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Window on Eurasia — New Series: Russia and Its Present Disappearing from Moscow Television


Paul Goble
            Staunton, April 10 – Moscow television over the last five years has devoted far more attention to developments in Ukraine than to developments in Russia, an obvious, much commented upon, and partially successful attempt to distract the attention of Russians from the problems in their own country, observer Yury Komarov says (publizist.ru/blogs/34/30433/-).
            But now that trend has been joined by another: Moscow television increasingly focuses not on Russia today when it does talk about the country but about its past and especially what is the keystone and ultimate moral solvent against any criticism of Moscow and its policies, the Soviet victory in World War II.
            Russia’s First Channel has announced the beginning of a new television channel, “Victory,” devoted exclusively to what Russians call the Great Fatherland War, World War II, and intended to help “preserve consensus in society,” according to its leadership (znak.com/2019-04-09/v_rossii_poyavilsya_telekanal_pobeda_posvyachennyy_voyne).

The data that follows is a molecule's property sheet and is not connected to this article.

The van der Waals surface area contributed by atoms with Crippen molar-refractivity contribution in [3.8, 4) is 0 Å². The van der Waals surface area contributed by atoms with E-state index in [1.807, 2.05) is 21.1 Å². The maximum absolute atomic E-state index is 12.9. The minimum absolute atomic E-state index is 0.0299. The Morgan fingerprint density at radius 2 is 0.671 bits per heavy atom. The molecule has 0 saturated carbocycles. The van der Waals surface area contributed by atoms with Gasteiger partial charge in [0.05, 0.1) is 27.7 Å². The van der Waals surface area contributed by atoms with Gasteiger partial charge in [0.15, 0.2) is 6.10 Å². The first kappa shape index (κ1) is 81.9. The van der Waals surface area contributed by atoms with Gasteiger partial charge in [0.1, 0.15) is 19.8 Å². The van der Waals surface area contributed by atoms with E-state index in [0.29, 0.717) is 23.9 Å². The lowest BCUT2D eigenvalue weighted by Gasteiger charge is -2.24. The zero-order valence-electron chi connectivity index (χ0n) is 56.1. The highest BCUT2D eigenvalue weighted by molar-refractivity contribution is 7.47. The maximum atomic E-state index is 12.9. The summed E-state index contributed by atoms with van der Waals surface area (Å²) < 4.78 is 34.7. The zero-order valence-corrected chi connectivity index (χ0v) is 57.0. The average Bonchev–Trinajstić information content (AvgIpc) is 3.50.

The new channel will be directed primarily to the young and be available throughout Russia “except Chukotka, Kamchatka, Magadan oblast, part of the Yamalo-Nenets Autonomous District, Krasnoyarsk Kray and Novaya Zemlya” (on these exclusions, see the comment at region.expert/tv-pobeda/).
                It will also cover “almost all the republics of the former USSR, Mongolia, North Korea, part of China, Poland, Finland and all of Scandinavia. According to its organizers, it isn’t receiving any special government funding, but since First Channel does, the money can be passed through there.
            Aleksey Volin, the deputy communications minister who appears to be overseeing this effort, says that the new channel “must not be devoted only to the Great Fatherland War and other wars because there are Russian “victories, also in space, art, science and technology” which deserve coverage as well.

Window on Eurasia — New Series